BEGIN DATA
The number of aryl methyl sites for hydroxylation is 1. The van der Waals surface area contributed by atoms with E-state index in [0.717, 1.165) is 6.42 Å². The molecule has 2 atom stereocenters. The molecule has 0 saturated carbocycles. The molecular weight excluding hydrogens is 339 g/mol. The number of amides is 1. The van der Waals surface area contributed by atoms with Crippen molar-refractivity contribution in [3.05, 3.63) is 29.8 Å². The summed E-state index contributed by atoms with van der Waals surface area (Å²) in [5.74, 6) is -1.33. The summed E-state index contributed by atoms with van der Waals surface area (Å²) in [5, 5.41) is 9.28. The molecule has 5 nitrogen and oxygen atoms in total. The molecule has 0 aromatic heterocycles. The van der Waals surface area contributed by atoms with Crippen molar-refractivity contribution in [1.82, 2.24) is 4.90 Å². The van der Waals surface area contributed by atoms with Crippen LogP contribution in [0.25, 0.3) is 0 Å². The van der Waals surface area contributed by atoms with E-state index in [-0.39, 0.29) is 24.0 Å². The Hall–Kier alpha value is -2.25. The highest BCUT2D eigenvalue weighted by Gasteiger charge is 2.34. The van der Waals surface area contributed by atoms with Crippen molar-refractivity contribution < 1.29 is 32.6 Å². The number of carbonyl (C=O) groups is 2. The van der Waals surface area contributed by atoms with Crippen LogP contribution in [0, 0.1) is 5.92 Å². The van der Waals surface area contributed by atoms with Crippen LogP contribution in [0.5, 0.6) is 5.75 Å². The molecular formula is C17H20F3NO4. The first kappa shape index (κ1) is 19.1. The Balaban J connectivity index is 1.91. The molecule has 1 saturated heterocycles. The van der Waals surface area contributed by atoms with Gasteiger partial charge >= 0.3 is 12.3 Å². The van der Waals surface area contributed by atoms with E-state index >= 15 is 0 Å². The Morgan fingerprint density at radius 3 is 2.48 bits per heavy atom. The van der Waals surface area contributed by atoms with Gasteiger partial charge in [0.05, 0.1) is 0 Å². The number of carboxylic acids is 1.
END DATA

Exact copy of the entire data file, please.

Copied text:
The number of aryl methyl sites for hydroxylation is 1. The van der Waals surface area contributed by atoms with E-state index in [0.717, 1.165) is 6.42 Å². The molecule has 2 atom stereocenters. The molecule has 0 saturated carbocycles. The molecular weight excluding hydrogens is 339 g/mol. The number of amides is 1. The van der Waals surface area contributed by atoms with Crippen molar-refractivity contribution in [3.05, 3.63) is 29.8 Å². The summed E-state index contributed by atoms with van der Waals surface area (Å²) in [5.74, 6) is -1.33. The summed E-state index contributed by atoms with van der Waals surface area (Å²) in [5, 5.41) is 9.28. The molecule has 5 nitrogen and oxygen atoms in total. The molecule has 0 aromatic heterocycles. The van der Waals surface area contributed by atoms with Crippen molar-refractivity contribution in [1.82, 2.24) is 4.90 Å². The van der Waals surface area contributed by atoms with Crippen LogP contribution in [0.25, 0.3) is 0 Å². The van der Waals surface area contributed by atoms with E-state index in [-0.39, 0.29) is 24.0 Å². The Hall–Kier alpha value is -2.25. The highest BCUT2D eigenvalue weighted by Gasteiger charge is 2.34. The van der Waals surface area contributed by atoms with Crippen molar-refractivity contribution < 1.29 is 32.6 Å². The number of carbonyl (C=O) groups is 2. The van der Waals surface area contributed by atoms with Crippen LogP contribution in [0, 0.1) is 5.92 Å². The van der Waals surface area contributed by atoms with Crippen LogP contribution in [0.5, 0.6) is 5.75 Å². The molecular formula is C17H20F3NO4. The first kappa shape index (κ1) is 19.1. The Balaban J connectivity index is 1.91. The molecule has 1 saturated heterocycles. The van der Waals surface area contributed by atoms with Gasteiger partial charge >= 0.3 is 12.3 Å². The van der Waals surface area contributed by atoms with E-state index >= 15 is 0 Å². The Morgan fingerprint density at radius 3 is 2.48 bits per heavy atom. The van der Waals surface area contributed by atoms with Gasteiger partial charge in [0.05, 0.1) is 0 Å². The number of carboxylic acids is 1.